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Star Scientist of the Month
- Josh Dunn

It’s part of the ageing process and can heighten the risk of heart failure and stroke. But this month’s Star Scientist Josh Dunn is determined to finally shed light on why dangerous deposits form in our arteries and valves

His work requires intense concentration, an eye for detail, and an ability to plan ahead, so it’s no surprise to learn that Josh has a passion for chess

Josh Dunn in the lab

Research assistant Josh Dunn is in a pretty enviable position. At just 25 years old he’s already running his own project under the supervision of Dr Renjing Liu and is planning to publish his first paper next year on vascular calcification. 

"It’s pretty rare as a research assistant to lead one’s own project, and I feel very lucky to be in Renjing’s laboratory where each team member has their own project, but we are also involved in one another’s work and help each other."

Josh has worked with Dr Liu ever since he graduated from UNSW where he completed a Bachelor of Science (Honours). He moved with the lab from the Centenary Institute to the Victor Chang Cardiac Research Institute in July 2020.

"In our lab, the Vascular Epigenetics Laboratory, we study how our genes change over time and explore differences in gene expression in physiology and pathology. A lot of people may think that you are born with a set of genes that stay with you that way for life. But, they can change hugely as you age and that can be down to lifestyle factors as well as the way our body works.
"We want to understand how our genes are modified by factors such as age and in various pathologies. This is not only important for understanding biology at the fundamental level, but also with the end goal of generating meaningful knowledge that may one day aid in the development of new therapies."

Shining a light on vascular calcification 

Josh’s current work is focused on studying vascular calcification. It’s where mineral deposits build up in the blood vessels and is incredibly common in older people, people with diabetes and chronic kidney disease.

Josh Dunn looking through a microscope in the lab

"When your vessels are healthy, they are really good at pumping blood throughout the body but as your arteries calcify they become hardened and can cause a lot of complications including sudden death, especially if you are suffering from another disease such as diabetes and chronic kidney disease."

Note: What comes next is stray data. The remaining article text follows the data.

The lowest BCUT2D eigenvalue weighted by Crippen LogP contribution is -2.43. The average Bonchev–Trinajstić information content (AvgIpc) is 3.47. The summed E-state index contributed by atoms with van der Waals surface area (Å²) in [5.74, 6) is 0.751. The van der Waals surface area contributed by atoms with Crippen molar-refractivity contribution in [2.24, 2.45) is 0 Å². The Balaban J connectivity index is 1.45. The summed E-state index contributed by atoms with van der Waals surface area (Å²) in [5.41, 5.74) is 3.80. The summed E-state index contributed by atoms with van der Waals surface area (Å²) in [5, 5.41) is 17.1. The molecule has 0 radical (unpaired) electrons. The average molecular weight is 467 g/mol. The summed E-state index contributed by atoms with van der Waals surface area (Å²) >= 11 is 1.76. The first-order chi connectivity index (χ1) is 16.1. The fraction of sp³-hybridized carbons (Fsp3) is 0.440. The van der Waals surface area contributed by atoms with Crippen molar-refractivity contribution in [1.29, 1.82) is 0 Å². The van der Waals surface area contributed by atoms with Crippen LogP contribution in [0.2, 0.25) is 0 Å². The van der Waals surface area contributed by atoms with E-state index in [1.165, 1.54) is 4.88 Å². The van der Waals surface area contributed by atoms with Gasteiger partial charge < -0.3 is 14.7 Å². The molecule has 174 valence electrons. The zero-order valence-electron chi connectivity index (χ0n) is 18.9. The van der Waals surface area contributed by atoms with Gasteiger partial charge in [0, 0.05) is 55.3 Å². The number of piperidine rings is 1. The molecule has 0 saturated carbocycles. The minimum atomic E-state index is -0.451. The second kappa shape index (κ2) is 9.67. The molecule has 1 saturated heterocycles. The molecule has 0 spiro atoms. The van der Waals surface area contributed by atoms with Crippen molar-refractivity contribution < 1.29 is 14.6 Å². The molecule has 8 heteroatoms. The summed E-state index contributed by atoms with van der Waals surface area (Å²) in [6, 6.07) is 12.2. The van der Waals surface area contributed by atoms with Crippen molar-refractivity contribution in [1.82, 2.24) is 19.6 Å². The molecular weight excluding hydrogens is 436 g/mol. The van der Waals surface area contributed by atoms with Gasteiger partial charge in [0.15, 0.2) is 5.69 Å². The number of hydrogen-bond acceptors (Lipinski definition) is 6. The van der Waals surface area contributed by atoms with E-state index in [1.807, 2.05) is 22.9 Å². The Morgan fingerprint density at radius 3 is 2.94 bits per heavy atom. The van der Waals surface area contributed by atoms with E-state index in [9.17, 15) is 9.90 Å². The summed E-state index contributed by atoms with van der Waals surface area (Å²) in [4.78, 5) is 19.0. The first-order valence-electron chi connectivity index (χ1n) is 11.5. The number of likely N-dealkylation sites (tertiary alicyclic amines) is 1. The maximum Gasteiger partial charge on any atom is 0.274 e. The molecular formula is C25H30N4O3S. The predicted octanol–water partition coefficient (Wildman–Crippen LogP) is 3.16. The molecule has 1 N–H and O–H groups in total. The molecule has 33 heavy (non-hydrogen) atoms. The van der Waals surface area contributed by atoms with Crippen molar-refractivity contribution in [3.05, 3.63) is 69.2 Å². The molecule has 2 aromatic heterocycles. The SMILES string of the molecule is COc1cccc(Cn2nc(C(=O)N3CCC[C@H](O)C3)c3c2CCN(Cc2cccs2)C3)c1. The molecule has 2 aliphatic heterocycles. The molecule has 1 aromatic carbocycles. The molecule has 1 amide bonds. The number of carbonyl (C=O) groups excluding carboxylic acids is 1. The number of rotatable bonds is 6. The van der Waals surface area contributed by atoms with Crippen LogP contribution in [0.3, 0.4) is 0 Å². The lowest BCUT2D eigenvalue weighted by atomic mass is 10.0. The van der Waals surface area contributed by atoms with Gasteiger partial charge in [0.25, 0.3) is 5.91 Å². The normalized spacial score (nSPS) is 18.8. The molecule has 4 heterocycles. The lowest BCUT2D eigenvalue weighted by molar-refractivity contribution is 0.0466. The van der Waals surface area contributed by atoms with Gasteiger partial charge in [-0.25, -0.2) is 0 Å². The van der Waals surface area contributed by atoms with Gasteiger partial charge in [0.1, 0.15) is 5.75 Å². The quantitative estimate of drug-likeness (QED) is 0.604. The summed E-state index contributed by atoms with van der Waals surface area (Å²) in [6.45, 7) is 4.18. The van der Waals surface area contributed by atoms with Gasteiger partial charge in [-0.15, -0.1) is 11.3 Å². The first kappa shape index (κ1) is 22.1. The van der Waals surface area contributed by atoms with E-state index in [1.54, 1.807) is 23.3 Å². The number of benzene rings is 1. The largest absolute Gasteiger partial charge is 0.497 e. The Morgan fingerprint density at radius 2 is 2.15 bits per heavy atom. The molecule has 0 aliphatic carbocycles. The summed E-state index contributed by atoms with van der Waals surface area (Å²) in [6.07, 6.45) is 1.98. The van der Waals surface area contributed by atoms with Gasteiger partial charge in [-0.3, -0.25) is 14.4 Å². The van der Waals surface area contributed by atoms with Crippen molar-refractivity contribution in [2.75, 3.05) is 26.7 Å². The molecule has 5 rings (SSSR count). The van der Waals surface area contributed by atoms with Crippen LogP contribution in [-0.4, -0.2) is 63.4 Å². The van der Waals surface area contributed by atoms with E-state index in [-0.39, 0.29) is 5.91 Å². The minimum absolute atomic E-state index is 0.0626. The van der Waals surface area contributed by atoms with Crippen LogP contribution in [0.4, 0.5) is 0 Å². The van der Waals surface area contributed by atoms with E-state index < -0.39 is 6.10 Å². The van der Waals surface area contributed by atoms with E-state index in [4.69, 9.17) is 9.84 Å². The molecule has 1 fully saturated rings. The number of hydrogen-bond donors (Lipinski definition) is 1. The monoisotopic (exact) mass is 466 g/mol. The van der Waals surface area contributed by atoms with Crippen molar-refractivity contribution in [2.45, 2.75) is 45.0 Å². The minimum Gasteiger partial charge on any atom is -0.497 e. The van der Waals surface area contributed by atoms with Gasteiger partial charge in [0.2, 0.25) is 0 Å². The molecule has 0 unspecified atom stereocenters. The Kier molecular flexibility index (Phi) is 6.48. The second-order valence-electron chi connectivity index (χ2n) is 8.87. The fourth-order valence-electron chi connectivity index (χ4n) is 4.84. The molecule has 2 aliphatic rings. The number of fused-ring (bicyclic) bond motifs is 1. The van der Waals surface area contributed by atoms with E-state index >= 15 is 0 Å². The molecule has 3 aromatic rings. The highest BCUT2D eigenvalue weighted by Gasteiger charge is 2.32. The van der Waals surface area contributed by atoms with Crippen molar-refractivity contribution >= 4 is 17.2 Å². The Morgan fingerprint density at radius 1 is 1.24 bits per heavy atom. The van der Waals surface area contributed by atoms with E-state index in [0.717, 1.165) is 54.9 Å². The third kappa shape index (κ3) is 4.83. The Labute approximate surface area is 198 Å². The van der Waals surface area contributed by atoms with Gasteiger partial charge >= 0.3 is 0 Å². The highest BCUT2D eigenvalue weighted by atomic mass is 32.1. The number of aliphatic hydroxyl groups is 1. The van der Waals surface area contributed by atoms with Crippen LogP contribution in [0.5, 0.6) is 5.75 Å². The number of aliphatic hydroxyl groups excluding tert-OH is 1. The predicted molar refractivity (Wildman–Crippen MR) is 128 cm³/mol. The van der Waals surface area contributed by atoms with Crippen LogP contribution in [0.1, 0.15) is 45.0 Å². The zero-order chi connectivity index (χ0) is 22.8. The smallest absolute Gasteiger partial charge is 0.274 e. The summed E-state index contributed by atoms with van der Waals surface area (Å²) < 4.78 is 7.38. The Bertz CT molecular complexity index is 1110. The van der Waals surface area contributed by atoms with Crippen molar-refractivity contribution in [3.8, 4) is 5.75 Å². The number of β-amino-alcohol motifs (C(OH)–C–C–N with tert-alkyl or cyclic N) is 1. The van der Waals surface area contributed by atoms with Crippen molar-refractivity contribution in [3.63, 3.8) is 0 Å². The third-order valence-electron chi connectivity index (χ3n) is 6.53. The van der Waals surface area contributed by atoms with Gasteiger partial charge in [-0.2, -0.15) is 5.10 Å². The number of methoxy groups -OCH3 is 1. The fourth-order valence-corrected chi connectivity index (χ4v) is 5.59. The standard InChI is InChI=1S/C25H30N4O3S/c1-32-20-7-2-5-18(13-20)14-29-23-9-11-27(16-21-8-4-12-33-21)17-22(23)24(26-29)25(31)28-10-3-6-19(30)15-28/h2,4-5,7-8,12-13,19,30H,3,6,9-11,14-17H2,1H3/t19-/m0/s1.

During calcification, the cells in the arteries, which are mostly smooth muscle cells turn into bone-like cells that are stiff and affect the way that blood can be pumped around the body. Josh is focusing on identifying new genes that underpin the change of a normal smooth muscle cells into the bone-like state.

"At the moment we are focused on understanding how epigenetics influence smooth muscle cell calcification.
"If we do prove that this is important in the regulation of a healthy blood vessel then we can potentially move onto finding a drug that can effectively target it and then increase its activity or restore its functionality. That’s pretty exciting and has the potential to help so many people."

It’s work that will keep Josh busy for years and especially during his upcoming switch to a PhD which he plans to start in the very near future.

Dr Liu says she is thrilled this incredible young researcher is pursuing his PhD. "Within six months of joining my lab and taking on a completely new project Josh had generated the key preliminary data that was essential for securing a NHMRC Ideas Grant last year. His new data then helped the lab obtain a NSW Cardiovascular Health Grant. He is a capable and passionate researcher who will make a positive impact with his work," says Dr Liu.

Inheriting his father’s passion for science

Josh Dunn and his family

Josh says: "I’ve always loved studying and was into science from a young age. I think I got that from my dad, who I would have to say is a bit of a nerd. He’s an engineer and was into computers and all sorts of technical things which he passed onto me. As a kid, I was really interested in space and at school, I did biology and chemistry which led me onto my Bachelor of Science at university."

Chess is another passion that has been with Josh since he was a kid and one that his dad also played a key role in. "He got me a chess book for Christmas and when the lockdown started I got into it as you couldn’t really go outside. It also helped that the Queen’s Gambit (Netflix series) was also on this year so chess became pretty cool."

Outside of work and chess, Josh is like any other 25 year old. He swims whenever he can, and catches up with friends. But for now, the focus is on getting his first paper published, and gearing up for the start of his PhD.

Josh Dunn with his sister Alyssa, and dog Taro



Learn more about the Vascular Epigenetics LabRead more stories from behind the discoveriesWork at the InstituteDo your pHD with us